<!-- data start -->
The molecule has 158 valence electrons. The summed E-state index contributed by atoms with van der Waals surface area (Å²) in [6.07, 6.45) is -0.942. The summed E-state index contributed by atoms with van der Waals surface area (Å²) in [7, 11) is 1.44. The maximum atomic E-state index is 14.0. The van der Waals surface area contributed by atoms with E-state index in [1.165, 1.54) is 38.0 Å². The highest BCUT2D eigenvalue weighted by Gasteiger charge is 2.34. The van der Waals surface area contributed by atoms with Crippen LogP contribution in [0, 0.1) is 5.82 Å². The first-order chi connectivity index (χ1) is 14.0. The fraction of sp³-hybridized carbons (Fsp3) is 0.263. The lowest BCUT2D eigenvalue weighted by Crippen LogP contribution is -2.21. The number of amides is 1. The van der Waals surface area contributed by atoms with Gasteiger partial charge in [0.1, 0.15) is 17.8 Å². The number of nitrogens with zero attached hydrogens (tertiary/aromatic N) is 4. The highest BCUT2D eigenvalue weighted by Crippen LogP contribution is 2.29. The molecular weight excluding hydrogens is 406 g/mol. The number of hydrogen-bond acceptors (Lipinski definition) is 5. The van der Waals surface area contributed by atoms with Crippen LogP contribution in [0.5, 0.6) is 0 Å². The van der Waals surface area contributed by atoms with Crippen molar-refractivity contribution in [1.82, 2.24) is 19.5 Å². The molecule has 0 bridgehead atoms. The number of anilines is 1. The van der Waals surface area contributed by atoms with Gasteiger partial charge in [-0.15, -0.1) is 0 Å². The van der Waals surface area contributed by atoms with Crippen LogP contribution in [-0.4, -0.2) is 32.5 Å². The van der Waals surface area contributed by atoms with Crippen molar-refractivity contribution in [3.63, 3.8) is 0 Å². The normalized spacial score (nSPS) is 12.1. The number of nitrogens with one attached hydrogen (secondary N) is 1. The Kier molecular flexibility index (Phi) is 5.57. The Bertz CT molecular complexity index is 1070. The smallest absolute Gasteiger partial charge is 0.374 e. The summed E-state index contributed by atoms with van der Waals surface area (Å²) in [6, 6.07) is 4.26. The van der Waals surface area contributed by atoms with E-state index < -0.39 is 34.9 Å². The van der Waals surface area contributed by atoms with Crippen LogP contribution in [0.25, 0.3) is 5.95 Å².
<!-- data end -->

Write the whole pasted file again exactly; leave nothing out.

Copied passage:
The molecule has 158 valence electrons. The summed E-state index contributed by atoms with van der Waals surface area (Å²) in [6.07, 6.45) is -0.942. The summed E-state index contributed by atoms with van der Waals surface area (Å²) in [7, 11) is 1.44. The maximum atomic E-state index is 14.0. The van der Waals surface area contributed by atoms with E-state index in [1.165, 1.54) is 38.0 Å². The highest BCUT2D eigenvalue weighted by Gasteiger charge is 2.34. The van der Waals surface area contributed by atoms with Crippen LogP contribution in [0, 0.1) is 5.82 Å². The first-order chi connectivity index (χ1) is 14.0. The fraction of sp³-hybridized carbons (Fsp3) is 0.263. The lowest BCUT2D eigenvalue weighted by Crippen LogP contribution is -2.21. The number of amides is 1. The van der Waals surface area contributed by atoms with Gasteiger partial charge in [0.1, 0.15) is 17.8 Å². The number of nitrogens with zero attached hydrogens (tertiary/aromatic N) is 4. The highest BCUT2D eigenvalue weighted by Crippen LogP contribution is 2.29. The molecular weight excluding hydrogens is 406 g/mol. The number of hydrogen-bond acceptors (Lipinski definition) is 5. The van der Waals surface area contributed by atoms with Crippen LogP contribution in [0.5, 0.6) is 0 Å². The van der Waals surface area contributed by atoms with Crippen molar-refractivity contribution in [1.82, 2.24) is 19.5 Å². The molecule has 0 bridgehead atoms. The number of anilines is 1. The van der Waals surface area contributed by atoms with Gasteiger partial charge in [-0.15, -0.1) is 0 Å². The van der Waals surface area contributed by atoms with Crippen LogP contribution in [-0.4, -0.2) is 32.5 Å². The van der Waals surface area contributed by atoms with Crippen molar-refractivity contribution in [3.63, 3.8) is 0 Å². The normalized spacial score (nSPS) is 12.1. The number of nitrogens with one attached hydrogen (secondary N) is 1. The Kier molecular flexibility index (Phi) is 5.57. The Bertz CT molecular complexity index is 1070. The smallest absolute Gasteiger partial charge is 0.374 e. The summed E-state index contributed by atoms with van der Waals surface area (Å²) in [6, 6.07) is 4.26. The van der Waals surface area contributed by atoms with E-state index < -0.39 is 34.9 Å². The van der Waals surface area contributed by atoms with Crippen LogP contribution in [0.25, 0.3) is 5.95 Å².